General Secretary responds to General Conference 2019
Commits General Board of Church and Society to work for LGBTQ civil and human rights.
FOR IMMEDIATE RELEASE
General Secretary responds to General Conference 2019
Commits General Board of Church and Society to work for LGBTQ civil and human rights
February 26, 2019
Contact: Warren Gill, (202) 770-1332
ST. LOUIS, MISSOURI — General Secretary Susan Henry-Crowe of the General Board of Church and Society of The United Methodist Church released the following statement after the 2019 General Conference of The United Methodist Church adopted the Traditionalist Plan:
The United Methodist Church’s special General Conference failed to love LGBTQIA people, recognize their gifts in the church, maintain our unity in the midst of diversity, and live out our Gospel mandate to seek justice and pursue peace.
We worship a fully-inclusive, justice-seeking God. Church and Society is committed to living out our faith, seeking justice and pursuing peace. We will be in ministry with all people who seek to make disciples of Jesus Christ for the transformation of the world. Church and Society will never cease to work with God to build the fully-inclusive realm of God on earth.
The 2019 General Conference chose to further deepen the divide in The United Methodist Church. The plan adopted by a slim majority is punitive, contrary to our Wesleyan heritage, and in clear violation of the mandate given to us in 1 Corinthians 12.
“The eye cannot say to the hand, ‘I don’t need you!’” (1 Corinthians 12:21a) One part of our church cannot say to another, “I don’t need you.” And yet, that’s exactly what happened.
The 2019 General Conference brought unbearable pain to the body of Christ. The delegates’ resistance to hear and honor the presence and voices of LGBTQIA people has created a wound. The wound may one day be healed by the grace of God, but the scar left behind will be visible forever.
Our prayer must be of repentance. We must seek forgiveness. We must call on Christ to heal all of the brokenness we have imposed on the body.
I will pray for forgiveness in my part of having participated in a church that has excluded, pushed out and damaged many faith-filled LGBTQIA people. For all the families and young people wounded by these exclusions, we must always pray.
We must also put our faith into action, and continue to work for LGBTQIA equality in civil and human rights.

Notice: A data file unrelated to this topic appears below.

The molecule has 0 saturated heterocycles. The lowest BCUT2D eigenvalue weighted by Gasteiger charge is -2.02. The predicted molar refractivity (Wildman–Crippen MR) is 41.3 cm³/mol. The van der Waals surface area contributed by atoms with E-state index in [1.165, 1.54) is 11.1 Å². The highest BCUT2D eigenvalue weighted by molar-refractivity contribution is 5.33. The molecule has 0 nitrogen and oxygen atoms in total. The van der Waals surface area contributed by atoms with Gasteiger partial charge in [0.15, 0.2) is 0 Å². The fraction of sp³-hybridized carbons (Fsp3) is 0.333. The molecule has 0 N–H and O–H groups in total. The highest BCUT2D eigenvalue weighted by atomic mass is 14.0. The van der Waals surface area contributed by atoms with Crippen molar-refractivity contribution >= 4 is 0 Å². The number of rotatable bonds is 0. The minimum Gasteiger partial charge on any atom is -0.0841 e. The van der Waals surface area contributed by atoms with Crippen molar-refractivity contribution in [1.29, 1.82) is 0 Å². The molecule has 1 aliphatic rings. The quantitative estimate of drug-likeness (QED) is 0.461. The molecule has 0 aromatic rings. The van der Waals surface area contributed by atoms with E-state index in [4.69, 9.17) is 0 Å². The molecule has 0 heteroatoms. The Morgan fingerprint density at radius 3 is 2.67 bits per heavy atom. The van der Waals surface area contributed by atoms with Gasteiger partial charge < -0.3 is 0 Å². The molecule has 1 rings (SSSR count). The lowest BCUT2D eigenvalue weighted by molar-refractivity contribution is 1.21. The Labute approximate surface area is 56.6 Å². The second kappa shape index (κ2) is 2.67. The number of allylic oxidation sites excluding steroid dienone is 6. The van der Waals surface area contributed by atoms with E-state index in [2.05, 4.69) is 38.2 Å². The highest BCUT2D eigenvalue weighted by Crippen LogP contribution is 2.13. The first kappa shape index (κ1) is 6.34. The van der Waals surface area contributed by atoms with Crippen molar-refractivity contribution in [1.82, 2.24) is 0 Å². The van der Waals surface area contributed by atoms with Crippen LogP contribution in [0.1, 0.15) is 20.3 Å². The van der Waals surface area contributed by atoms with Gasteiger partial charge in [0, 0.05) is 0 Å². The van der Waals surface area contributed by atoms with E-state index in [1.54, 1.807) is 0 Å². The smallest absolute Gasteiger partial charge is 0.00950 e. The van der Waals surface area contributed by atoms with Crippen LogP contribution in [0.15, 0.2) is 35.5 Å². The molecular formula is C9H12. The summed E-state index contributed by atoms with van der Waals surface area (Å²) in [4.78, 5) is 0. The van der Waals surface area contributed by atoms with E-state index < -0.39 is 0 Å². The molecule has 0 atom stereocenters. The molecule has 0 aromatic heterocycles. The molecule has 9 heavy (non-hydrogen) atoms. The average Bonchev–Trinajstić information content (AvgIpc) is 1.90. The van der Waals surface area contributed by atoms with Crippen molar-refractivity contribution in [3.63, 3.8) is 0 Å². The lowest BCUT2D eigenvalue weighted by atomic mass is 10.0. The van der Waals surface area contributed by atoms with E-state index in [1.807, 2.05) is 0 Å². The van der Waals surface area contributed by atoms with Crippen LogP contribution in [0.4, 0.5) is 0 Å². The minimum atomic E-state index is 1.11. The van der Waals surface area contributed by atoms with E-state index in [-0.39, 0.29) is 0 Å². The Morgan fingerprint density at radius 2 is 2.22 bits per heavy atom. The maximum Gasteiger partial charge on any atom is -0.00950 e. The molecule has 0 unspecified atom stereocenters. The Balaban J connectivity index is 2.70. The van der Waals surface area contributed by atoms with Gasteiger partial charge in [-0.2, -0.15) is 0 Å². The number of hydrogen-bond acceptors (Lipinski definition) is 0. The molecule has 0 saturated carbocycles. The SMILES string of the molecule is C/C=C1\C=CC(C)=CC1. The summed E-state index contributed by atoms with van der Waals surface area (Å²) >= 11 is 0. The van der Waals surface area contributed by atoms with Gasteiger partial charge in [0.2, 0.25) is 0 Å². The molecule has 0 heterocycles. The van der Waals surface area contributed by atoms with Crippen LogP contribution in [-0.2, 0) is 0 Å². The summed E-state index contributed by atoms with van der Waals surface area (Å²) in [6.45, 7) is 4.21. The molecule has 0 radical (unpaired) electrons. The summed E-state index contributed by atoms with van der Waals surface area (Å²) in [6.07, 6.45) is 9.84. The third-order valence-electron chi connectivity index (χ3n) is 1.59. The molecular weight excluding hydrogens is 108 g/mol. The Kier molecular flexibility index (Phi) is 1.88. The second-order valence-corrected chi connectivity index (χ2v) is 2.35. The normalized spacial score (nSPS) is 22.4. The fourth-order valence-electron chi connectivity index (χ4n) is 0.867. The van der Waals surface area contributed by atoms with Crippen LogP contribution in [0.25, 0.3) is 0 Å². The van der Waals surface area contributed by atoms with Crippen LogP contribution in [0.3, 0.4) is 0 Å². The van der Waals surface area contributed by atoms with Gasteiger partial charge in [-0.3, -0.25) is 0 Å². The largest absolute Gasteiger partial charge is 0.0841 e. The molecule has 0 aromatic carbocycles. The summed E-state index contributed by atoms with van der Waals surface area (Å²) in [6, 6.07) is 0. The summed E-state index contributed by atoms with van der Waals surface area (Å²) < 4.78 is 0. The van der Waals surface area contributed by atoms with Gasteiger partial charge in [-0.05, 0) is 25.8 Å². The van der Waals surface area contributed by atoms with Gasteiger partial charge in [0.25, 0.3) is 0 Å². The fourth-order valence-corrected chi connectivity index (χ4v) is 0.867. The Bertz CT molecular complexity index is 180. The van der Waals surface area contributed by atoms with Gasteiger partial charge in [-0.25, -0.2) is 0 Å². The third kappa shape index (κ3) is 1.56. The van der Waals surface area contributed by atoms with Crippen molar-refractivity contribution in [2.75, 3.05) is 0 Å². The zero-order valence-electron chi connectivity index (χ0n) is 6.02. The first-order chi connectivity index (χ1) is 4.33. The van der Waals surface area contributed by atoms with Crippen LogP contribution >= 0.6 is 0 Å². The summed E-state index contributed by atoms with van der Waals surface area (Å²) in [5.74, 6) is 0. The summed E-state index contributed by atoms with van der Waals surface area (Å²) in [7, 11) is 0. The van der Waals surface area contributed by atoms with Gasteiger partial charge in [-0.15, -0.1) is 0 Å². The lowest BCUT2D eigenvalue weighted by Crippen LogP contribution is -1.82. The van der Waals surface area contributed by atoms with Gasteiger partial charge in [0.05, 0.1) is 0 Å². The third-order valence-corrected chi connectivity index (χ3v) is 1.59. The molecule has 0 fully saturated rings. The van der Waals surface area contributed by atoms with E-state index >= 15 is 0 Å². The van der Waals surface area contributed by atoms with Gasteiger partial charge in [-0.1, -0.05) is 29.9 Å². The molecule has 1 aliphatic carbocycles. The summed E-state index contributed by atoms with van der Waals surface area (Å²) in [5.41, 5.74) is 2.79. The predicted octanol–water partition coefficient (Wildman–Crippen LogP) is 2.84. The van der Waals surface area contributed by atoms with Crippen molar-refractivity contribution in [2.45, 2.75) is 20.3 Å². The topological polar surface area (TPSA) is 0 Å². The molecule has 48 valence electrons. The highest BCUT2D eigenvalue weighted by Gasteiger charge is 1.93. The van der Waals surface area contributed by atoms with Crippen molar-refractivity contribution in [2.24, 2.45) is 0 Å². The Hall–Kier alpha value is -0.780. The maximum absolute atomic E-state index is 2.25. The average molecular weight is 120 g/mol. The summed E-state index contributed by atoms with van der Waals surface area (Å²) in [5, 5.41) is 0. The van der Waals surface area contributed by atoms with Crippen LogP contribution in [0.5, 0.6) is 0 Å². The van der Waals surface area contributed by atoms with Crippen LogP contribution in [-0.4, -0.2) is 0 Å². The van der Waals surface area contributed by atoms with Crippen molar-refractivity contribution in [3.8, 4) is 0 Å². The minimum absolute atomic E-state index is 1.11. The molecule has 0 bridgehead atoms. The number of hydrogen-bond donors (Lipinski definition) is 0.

We will seek justice for LGBTQIA migrants. We will seek to end conversion therapy, the dangerous and discredited idea that you can change someone’s sexual orientation or gender identity. We will work to ensure that no one is fired from their job or prevented from access to housing because they are LGBTQIA. We will work to end hate crimes against LGBTQIA people, especially LGBTQIA people of color. We will seek a climate in which LGBTQIA children are protected and enabled to live full and flourishing lives.
The work of justice and peace continues. Whatever comes next for The United Methodist Church, I am steadfast in my belief that the General Conference cannot release us from our responsibility to love and care for a world groaning for justice.
The General Conference is the legislative body of The United Methodist Church and is comprised of more than 800 delegates from around the world. General Conference generally meets every four years, but met in a special session Feb. 24-26, 2019, in order to deal with matters of ministry of and with lesbian, gay, bisexual, transgender, and queer people.
The delegates to the regularly-scheduled 2016 General Conference recognized The United Methodist Church is not of one mind when it comes to the ministry of and with LGBTQ people. They asked the United Methodist Council of Bishops to set up a process to figure out a way through this disagreement.
The Council of Bishops then appointed 33 people to The Commission on a Way Forward. Their task was to find a structural solution to this theological disagreement.
The commission presented the Council of Bishops three plans.
The Connectional Conference Plan was a massive restructure of the denomination. The Traditionalist Plan further entrenching the denomination’s stance on human sexuality. The One Church Plan codified the regional differences already present in the denomination.
The bishops recommended the One Church Plan. The delegates to the 2019 General Conference chose the Traditionalist Plan.
The United Methodist Church’s Social Principles state, “Certain basic human rights and civil liberties are due all persons. We are committed to supporting those rights and liberties for all persons, regardless of sexual orientation.” (Social Principles, ¶162.J)
The Social Principles also say that The United Methodist Church supports “the rights of all persons to equal access to housing, education, communication, employment, medical care, legal redress of grievances, and physical protection.” (Social Principles, ¶162)
The United Methodist Church also “deplore[s] acts of hate and violence against groups or persons based on … sexual orientation [or] gender identity.” (Social Principles, ¶162)
Church and Society is the social justice public policy agency of The United Methodist Church. Its main office is located across from the Supreme Court on Capitol Hill in Washington, D.C. Rooted in our faith, we seek to implement the statements of the denomination as contained within the Social Principles and Book of Resolutions.